Question mark, question mark.
Curious on that.
And Ana comes from time and money saved from divisions and offices as a result of the employees completed training.
So, is this just about, like, travel and time in e-learning compared to classroom kind of travel, Anna? Or is it about scores?
In terms of results that are done from the tests that are administered within the learning.
Old, Pat brought up an interesting question, that there’s some of the intangible aspects of a team that is not functioning, what’s causing the dysfunction.
So take that one more step, Pat.
Where do they want to be?
You ask good points, very, very good question, very consultative.
and, and I think that’s one of those aspects of how you start been considering those criteria as metrics to be measured.
Where can you start looking at that as a way to put a hard dollar to that soft skill?
Because I think that’s kind of one of those aspects of this whole idea of measurement that we don’t dig deep enough into, is that there’s, there’s a whole range of the performance cycle beyond just the technical skills.
And I think one of the things that comes into this whole idea is that when we look at the return on investment as a kind of a defined metrics, that’s an internal view of impact.
So I think when you think about that from our perspective, know, I mean having been in the L&D space and having to add to run teams and defend teams and budgets And all those kind of things. What’s your ROI?
And I think these are the kinds of things that we look at from an L&D perspective sometimes, and pad that is a great impact shared up the idea that customer satisfaction increases of the team functions, great example.
And, and I think that’s something that we’ll look at Hold onto that thought for just a minute that, because I think one of the things that we sometimes get caught in in the LMB spaces, what we see here, and these are items that are under our control.
These are the kind of metrics you’ll find in a learning management system, in a SharePoint system.
In classroom attendance or scores, these are the things that matter to us.
And we often want to know what scores are in modules, because we can align them too, the objectives, we can align them to, our curriculum development. We can look at that from an instructional perspective, to say, are we being accurate? Or are we doing instructionally, sound work?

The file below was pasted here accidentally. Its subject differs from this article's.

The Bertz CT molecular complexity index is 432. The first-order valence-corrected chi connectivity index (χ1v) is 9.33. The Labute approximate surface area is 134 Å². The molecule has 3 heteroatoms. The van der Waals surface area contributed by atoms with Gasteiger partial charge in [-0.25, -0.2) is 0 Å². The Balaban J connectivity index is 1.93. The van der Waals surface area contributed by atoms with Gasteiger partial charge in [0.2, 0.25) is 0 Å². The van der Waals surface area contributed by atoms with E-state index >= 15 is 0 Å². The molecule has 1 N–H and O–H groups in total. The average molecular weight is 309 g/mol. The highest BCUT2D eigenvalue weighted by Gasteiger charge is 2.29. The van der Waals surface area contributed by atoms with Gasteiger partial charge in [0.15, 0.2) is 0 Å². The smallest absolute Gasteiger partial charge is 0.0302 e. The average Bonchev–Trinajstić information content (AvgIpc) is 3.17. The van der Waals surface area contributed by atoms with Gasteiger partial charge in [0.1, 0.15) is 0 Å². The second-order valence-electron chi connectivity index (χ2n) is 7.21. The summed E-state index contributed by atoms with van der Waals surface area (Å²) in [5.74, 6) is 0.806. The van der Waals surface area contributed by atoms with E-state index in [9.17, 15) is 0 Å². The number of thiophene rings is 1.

But that’s a different part of the discussion, because, as we need to look to the outside business environment, or, as Pat just said, this idea of customer satisfaction to use the metrics that the organization uses, because we need to change those numbers that they’re already using.
Going back earlier, we talked about the idea of, I’m sorry, I forgot too many names. I apologize.
You know, one of the ideas was that, you know, the impact on the employee, on the individual, at the workplace, we don’t have to go out and recreate matrix.
If we use what the organizations are already using, then we can look at ways that, you know, we can obtain change within those metrics. And I think it was, Julia, I’m guessing, if I’m wrong, you’ve tag me, said, collect the information ahead of time.
And that is the biggest step right there.
Find out what the organizational team is using your client is using, in terms of how someone is successful.
Get those numbers now, and then when you implement that, see if those metrics change. You can increase the effectiveness.
You can see these kinds of changes in Patterns behaviors, as, as Pat was mentioning earlier, things like health, safety, numbers, retention. That’s a big one.
And, I think one of the things that kinda comes into when we play about this, is, is, that brought up this point right here in, it’s very well timely, is getting the entire organization to buy into making, learning a living entity. And, I look at, this, is, one of my tags is, learning is a strategic business tool.
We’re a strategic part of the business, but that means that we must align with the business.